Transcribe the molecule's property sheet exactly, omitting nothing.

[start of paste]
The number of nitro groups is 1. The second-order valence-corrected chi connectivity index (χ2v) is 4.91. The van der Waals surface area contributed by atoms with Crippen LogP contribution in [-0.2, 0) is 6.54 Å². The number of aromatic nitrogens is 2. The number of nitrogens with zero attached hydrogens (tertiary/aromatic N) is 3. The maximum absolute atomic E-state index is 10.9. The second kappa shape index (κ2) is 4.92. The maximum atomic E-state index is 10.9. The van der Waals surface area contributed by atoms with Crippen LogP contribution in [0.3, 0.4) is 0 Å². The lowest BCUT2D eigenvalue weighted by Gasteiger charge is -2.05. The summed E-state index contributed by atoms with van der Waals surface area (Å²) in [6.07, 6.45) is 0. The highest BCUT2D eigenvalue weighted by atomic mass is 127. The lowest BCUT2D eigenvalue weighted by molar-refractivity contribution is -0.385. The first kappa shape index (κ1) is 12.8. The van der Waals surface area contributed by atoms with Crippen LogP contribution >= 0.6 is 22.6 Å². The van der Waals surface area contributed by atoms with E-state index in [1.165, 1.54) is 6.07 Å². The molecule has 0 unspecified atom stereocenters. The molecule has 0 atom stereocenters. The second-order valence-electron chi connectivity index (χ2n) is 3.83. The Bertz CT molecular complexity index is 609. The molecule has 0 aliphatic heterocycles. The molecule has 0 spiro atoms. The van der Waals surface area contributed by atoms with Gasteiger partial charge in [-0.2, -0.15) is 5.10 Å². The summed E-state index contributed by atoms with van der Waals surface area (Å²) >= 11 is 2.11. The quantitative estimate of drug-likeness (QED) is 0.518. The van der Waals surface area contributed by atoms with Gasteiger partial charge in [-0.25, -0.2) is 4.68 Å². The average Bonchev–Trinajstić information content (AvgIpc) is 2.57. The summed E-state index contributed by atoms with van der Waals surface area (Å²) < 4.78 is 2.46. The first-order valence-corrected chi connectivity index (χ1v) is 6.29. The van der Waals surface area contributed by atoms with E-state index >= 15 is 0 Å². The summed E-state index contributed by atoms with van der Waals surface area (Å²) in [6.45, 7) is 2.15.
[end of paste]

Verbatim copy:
The number of nitro groups is 1. The second-order valence-corrected chi connectivity index (χ2v) is 4.91. The van der Waals surface area contributed by atoms with Crippen LogP contribution in [-0.2, 0) is 6.54 Å². The number of aromatic nitrogens is 2. The number of nitrogens with zero attached hydrogens (tertiary/aromatic N) is 3. The maximum absolute atomic E-state index is 10.9. The second kappa shape index (κ2) is 4.92. The maximum atomic E-state index is 10.9. The van der Waals surface area contributed by atoms with Crippen LogP contribution in [0.3, 0.4) is 0 Å². The lowest BCUT2D eigenvalue weighted by Gasteiger charge is -2.05. The summed E-state index contributed by atoms with van der Waals surface area (Å²) in [6.07, 6.45) is 0. The highest BCUT2D eigenvalue weighted by atomic mass is 127. The lowest BCUT2D eigenvalue weighted by molar-refractivity contribution is -0.385. The first kappa shape index (κ1) is 12.8. The van der Waals surface area contributed by atoms with Crippen LogP contribution >= 0.6 is 22.6 Å². The van der Waals surface area contributed by atoms with E-state index in [1.165, 1.54) is 6.07 Å². The molecule has 0 unspecified atom stereocenters. The molecule has 0 atom stereocenters. The second-order valence-electron chi connectivity index (χ2n) is 3.83. The Bertz CT molecular complexity index is 609. The molecule has 0 aliphatic heterocycles. The molecule has 0 spiro atoms. The van der Waals surface area contributed by atoms with Gasteiger partial charge in [-0.2, -0.15) is 5.10 Å². The summed E-state index contributed by atoms with van der Waals surface area (Å²) >= 11 is 2.11. The quantitative estimate of drug-likeness (QED) is 0.518. The van der Waals surface area contributed by atoms with Gasteiger partial charge in [-0.25, -0.2) is 4.68 Å². The average Bonchev–Trinajstić information content (AvgIpc) is 2.57. The summed E-state index contributed by atoms with van der Waals surface area (Å²) < 4.78 is 2.46. The first-order valence-corrected chi connectivity index (χ1v) is 6.29. The van der Waals surface area contributed by atoms with E-state index >= 15 is 0 Å². The summed E-state index contributed by atoms with van der Waals surface area (Å²) in [6.45, 7) is 2.15.